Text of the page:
Please use this identifier to cite or link to this item: http://hdl.handle.net/2122/4905
AuthorsPujalte, V.* 
Schmitz, B.* 
Baceta, J. I.* 
Orue-Etxebarria, X.* 
Bernaola, G.* 
Dinarès-Turell, J.* 
Payros, A.* 
Apellaniz, E.* 
Caballero, F.* 
TitleCorrelation of the Thanetian-Ilerdian turnover of larger foraminifera and the Paleocene-Eocene thermal maximum: confirming evidence from the Campo area (Pyrenees, Spain)
Issue DateMar-2009
Series/Report no.1-2 / 7 (2009)
DOI10.1344/105.000000276
URIhttp://hdl.handle.net/2122/4905
KeywordsPETM
Paleocene-Eocene boundary
Larger foraminifera
Isotopes
Campo section
Subject Classification03. Hydrosphere::03.01. General::03.01.06. Paleoceanography and paleoclimatology 
04. Solid Earth::04.04. Geology::04.04.10. Stratigraphy 
04. Solid Earth::04.05. Geomagnetism::04.05.06. Paleomagnetism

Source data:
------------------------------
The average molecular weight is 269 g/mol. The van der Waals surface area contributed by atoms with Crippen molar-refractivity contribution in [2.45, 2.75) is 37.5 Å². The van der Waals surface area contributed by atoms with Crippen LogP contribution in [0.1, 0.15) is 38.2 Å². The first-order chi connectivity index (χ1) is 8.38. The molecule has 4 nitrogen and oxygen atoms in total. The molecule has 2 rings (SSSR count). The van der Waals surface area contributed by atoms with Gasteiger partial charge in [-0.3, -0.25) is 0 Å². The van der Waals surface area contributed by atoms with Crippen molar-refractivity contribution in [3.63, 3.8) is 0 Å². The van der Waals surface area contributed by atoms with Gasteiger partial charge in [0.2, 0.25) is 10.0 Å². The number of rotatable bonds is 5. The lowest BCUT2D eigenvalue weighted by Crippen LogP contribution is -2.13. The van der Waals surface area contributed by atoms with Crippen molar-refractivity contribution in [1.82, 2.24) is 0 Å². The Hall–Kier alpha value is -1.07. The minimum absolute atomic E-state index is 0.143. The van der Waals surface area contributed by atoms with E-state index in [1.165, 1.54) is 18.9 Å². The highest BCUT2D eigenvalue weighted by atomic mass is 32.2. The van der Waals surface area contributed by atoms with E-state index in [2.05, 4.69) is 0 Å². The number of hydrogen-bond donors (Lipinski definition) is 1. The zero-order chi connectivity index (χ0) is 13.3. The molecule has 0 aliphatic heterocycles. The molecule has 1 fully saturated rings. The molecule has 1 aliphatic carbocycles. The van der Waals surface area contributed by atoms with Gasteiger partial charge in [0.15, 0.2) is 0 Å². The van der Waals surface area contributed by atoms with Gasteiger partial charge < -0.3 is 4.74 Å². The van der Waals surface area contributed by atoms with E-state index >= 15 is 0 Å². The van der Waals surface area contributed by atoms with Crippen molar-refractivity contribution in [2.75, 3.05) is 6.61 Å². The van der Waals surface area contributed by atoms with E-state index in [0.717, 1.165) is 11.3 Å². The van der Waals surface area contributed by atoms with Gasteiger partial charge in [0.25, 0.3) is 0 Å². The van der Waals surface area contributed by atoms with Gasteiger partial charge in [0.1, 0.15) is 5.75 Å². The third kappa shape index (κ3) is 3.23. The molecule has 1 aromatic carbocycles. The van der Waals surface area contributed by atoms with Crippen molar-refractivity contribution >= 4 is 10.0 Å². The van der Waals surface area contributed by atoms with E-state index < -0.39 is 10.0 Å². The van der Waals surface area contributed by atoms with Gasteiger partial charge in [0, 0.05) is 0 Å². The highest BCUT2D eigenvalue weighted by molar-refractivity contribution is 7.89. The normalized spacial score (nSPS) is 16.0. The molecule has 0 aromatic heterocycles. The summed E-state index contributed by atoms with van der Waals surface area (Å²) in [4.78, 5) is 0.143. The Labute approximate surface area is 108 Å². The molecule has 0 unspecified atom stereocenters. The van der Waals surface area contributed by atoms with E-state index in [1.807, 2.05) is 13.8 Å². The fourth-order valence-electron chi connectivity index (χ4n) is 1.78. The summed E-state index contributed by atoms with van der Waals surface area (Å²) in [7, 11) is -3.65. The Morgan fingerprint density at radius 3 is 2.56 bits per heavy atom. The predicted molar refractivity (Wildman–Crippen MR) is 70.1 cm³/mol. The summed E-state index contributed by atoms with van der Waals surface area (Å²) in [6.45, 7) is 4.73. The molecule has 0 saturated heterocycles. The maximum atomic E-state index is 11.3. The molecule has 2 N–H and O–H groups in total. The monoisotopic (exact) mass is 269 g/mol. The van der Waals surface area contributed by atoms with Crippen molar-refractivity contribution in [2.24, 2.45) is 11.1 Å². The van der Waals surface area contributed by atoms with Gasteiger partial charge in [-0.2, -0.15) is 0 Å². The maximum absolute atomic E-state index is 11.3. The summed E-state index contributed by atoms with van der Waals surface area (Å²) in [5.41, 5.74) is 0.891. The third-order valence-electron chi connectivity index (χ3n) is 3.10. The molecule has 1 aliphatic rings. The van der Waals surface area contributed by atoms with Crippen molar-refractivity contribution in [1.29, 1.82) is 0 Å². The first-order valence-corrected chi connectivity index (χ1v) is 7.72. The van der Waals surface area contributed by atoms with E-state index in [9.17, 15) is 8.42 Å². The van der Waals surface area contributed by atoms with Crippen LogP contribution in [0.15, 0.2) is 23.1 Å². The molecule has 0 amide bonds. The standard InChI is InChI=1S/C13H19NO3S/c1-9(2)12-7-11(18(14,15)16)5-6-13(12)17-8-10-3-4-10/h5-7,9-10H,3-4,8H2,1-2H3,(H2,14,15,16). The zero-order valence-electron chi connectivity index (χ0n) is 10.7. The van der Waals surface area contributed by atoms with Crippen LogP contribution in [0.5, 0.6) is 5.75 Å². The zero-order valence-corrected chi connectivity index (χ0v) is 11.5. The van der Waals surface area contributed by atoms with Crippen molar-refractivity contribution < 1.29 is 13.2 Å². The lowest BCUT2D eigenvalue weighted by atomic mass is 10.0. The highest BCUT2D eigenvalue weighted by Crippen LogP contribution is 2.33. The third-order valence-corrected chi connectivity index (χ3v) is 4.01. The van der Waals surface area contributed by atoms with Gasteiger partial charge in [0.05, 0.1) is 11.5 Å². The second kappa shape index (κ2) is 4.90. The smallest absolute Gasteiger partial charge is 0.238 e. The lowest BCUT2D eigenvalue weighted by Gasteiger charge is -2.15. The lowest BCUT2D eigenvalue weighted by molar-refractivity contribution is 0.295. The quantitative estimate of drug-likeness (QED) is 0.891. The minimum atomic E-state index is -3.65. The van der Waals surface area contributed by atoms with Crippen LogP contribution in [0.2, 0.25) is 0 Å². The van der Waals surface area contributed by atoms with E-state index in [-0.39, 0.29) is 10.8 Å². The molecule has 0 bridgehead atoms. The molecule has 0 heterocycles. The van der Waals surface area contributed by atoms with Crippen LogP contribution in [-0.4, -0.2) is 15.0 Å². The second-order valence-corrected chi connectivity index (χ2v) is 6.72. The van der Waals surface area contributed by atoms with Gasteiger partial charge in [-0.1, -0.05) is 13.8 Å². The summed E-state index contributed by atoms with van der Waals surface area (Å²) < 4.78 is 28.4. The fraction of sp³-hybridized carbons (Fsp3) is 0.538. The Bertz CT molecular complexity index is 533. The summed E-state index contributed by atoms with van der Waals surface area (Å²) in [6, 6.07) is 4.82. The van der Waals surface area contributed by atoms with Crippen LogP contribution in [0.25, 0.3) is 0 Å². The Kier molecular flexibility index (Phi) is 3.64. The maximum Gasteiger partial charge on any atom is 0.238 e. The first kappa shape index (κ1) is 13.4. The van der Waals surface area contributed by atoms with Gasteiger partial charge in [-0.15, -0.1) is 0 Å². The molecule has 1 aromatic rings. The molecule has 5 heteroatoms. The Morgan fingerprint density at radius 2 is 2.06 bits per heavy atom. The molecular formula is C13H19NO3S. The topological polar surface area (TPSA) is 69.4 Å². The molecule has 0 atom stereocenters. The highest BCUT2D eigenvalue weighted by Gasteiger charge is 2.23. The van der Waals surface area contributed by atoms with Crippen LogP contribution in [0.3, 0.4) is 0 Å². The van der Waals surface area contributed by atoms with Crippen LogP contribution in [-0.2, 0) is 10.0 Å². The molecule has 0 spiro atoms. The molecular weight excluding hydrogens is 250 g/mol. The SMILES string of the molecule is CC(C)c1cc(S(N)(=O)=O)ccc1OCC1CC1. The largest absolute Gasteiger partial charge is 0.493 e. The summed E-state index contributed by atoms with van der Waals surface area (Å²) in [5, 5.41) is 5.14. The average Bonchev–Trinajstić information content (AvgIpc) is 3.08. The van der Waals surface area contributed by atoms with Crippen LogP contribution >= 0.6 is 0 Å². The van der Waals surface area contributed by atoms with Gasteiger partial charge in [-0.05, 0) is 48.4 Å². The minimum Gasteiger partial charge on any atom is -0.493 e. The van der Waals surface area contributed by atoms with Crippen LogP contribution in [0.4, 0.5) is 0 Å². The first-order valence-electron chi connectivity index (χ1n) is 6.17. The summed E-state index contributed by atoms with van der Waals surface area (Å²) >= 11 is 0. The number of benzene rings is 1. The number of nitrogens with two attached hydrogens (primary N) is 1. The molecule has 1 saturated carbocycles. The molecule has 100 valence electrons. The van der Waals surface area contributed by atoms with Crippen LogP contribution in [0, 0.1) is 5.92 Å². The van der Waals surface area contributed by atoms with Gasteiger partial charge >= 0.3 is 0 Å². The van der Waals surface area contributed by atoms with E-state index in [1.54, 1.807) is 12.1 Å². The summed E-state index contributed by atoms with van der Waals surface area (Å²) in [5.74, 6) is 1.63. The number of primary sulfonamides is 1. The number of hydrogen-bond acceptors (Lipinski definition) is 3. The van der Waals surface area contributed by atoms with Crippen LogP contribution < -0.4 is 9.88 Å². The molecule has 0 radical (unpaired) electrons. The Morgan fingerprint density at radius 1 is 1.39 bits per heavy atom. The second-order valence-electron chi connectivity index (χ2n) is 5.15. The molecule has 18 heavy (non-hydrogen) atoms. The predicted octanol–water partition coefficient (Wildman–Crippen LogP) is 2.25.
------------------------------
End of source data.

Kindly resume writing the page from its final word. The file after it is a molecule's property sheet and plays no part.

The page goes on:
AbstractIt has long been known that a major larger foraminifera turnover (LFT) occurred at the boundary between the Thanetian and Ilerdian stages, but its possible correlation with the Paleocene-Eocene thermal maximum (PETM) was unsuspected until the work of Baceta (1996), and has been controversial ever since. After summarizing the history of this controversy, we present information from three new sections that conclusively resolve the issue, all of them placed less than 2 km to the east of the classical Campo section in the southern Pyrenees. In these three sections, an up to 7 meter-thick intercalation of continental deposits rich in pedogenic carbonate nodules is sandwiched between uppermost Thanetian and lowermost Ilerdian shallow marine carbonates. The δ13C composition of 42 pedogenic nodules collected from two of these sections (San Martín and La Cinglera) ranges between –11.4 and -14.3‰ and averages –12.9‰, values that conclusively represent the PETM and for the first time are recorded in sections where the LFT is clearly represented. Further, a high-resolution lithological correlation between Campo and the three new sections across the P-E interval unquestionably demonstrates that the lowermost marine beds with autochthonous specimens of Alveolina vredenburgi (a tell-tale of the LFT) are laterally interfingered –and are therefore coeval- with the nodule-bearing PETM continental deposits. On the basis of the new evidence, the temporal coincidence of the PETM and the LFT can no longer be doubted.
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